7.0/10
22,850
96 user 63 critic

The Grifters (1990)

Trailer
1:42 | Trailer

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A small-time conman has torn loyalties between his estranged mother and new girlfriend--both of whom are high-stakes grifters with their own angles to play.

Director:

Stephen Frears

Writers:

Jim Thompson (novel), Donald E. Westlake (screenplay)
Nominated for 4 Oscars. Another 10 wins & 17 nominations. See more awards »

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Cast

Cast overview, first billed only:
Anjelica Huston ... Lilly Dillon
John Cusack ... Roy Dillon
Annette Bening ... Myra Langtry
Jan Munroe ... Guy at Bar
Robert Weems Robert Weems ... Racetrack Announcer
Stephen Tobolowsky ... Jeweler
Jimmy Noonan ... Bartender
Richard Holden Richard Holden ... Cop
Henry Jones ... Simms
Michael Laskin ... Irv
Eddie Jones ... Mintz
Sandy Baron ... Doctor
Lou Hancock ... Nurse
Gailard Sartain ... Joe
Noelle Harling Noelle Harling ... Nurse Carol Flynn
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Storyline

Lily works for a bookie, placing bets to change the odds at the track. When her son is hospitalized after an unsuccessful con job and resultant beating, she finds that even an absentee parent has feelings for her child. This causes her own job to go wrong as well. Each of them faces the down side of the grift. Written by John Vogel <jlvogel@comcast.net>

Plot Summary | Plot Synopsis

Taglines:

Seduction. Betrayal. Murder. Who's Conning Who?

Genres:

Crime | Drama | Thriller

Certificate:

R | See all certifications »

Parents Guide:

View content advisory »
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Details

Official Sites:

Official site

Country:

USA | Canada

Language:

English

Release Date:

25 January 1991 (USA) See more »

Also Known As:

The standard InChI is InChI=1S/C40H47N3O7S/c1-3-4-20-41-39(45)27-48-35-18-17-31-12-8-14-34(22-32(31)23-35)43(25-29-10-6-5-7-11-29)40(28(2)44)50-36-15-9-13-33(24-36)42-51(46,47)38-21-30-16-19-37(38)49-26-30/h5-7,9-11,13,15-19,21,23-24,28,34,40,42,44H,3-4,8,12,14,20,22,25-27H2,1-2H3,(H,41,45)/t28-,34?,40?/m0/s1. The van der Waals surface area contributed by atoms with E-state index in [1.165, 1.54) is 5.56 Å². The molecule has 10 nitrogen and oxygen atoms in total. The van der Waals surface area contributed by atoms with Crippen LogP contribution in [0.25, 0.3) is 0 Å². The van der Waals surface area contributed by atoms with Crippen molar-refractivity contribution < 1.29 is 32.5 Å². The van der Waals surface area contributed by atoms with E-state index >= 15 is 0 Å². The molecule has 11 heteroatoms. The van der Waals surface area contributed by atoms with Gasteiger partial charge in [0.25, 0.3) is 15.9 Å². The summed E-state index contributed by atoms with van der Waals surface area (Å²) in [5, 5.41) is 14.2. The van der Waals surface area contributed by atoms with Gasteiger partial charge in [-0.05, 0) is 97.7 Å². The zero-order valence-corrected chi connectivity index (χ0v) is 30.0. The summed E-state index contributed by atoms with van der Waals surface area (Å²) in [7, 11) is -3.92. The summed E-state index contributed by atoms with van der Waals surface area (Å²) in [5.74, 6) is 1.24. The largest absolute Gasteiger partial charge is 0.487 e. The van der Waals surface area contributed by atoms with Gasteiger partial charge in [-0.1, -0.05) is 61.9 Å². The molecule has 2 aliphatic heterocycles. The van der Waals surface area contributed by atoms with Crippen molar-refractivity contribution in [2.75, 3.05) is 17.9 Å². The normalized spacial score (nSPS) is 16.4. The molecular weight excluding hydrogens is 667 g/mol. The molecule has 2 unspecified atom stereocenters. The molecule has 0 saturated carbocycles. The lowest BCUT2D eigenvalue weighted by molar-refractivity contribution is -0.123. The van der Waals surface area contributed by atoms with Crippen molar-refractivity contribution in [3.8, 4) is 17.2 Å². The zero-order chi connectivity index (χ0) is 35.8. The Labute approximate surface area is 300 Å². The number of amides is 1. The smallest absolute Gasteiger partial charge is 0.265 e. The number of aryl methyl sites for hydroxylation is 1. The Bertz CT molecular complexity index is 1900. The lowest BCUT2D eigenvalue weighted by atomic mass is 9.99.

Ambiciones prohibidas See more »

Filming Locations:

Arizona, USA See more »

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Box Office

Opening Weekend USA:

$125,195, 21 January 1991, Limited Release

Gross USA:

$13,446,769
See more on IMDbPro »

Company Credits

Production Co:

Cineplex-Odeon Films See more »
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Technical Specs

Runtime:

Sound Mix:

Dolby

Color:

Color

Aspect Ratio:

1.85 : 1
See full technical specs »
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Did You Know?

Trivia

On a late 2013 interview, Anjelica Huston described this role as the most challenging one of her career. See more »

Goofs

At the end of the movie when Lilly is leaving Roy's apartment with his money, blood is clearly visible on her knees and calves. But moments later when she is going down in the elevator, her legs are clean. See more »

Quotes

[first lines]
Voice-over: Around the country the bookies pay off winners at track odds. It's dangerous when a long shot comes in. Unless you have somebody at the tracks to lower those odds.
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Connections

Features Ms. Pac-Man (1982) See more »

Soundtracks

Heartbreak Highway
(uncredited)
Performed by Keith Whitley
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Frequently Asked Questions

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User Reviews

 
One mean neo-noir (2 minute review)
19 July 2014 | by dvc5159See all my reviews

This is one mean movie. It seduces, wraps your arms around you, and they guts you and leaves you stunned. Directed with striking precision and focus by Stephen Frears ("Philomena", "The Queen"), and written by Donald E. Westlake, one of the literary princes of crime fiction, and based off pulp author Jim Thompson's pulpy novel, in a manner so intricate with detail, so hardboiled that it cracks under the weight of each step it takes, one twist of the knife after another.

It's all too good to be true for this neo-noir, even when Martin Scorsese's producing it. Then comes the actors – and my word, are they fantastic in their roles – John Cusack is sly yet undeterred in a role that is a slightly more edgier variation on Humphrey Bogart, with a cross of Lee Marvin, to boot; Annette Bening is simply drop-dead sexy as the woman who thinks she knows it all, yet is a timebomb waiting to explode. The real star of the show is Angelica Huston in a well-deserved Oscar nominated performance, perfectly balancing the ruthless, desperate act with a honest, focused, motherly concern that doesn't feel cliché at all.

Who knew modern day, sunny Los Angeles and Phoenix can be the backdrop of so seedy a neo-noir, perhaps the best since Chinatown? Frears, Huston, Cusack, Bening, Westlake, cinematographer Oliver Stapleton and composer Elmer Bernstein deserve all the praise they can get for creating something so seedy yet starkly beautiful in retrospect.


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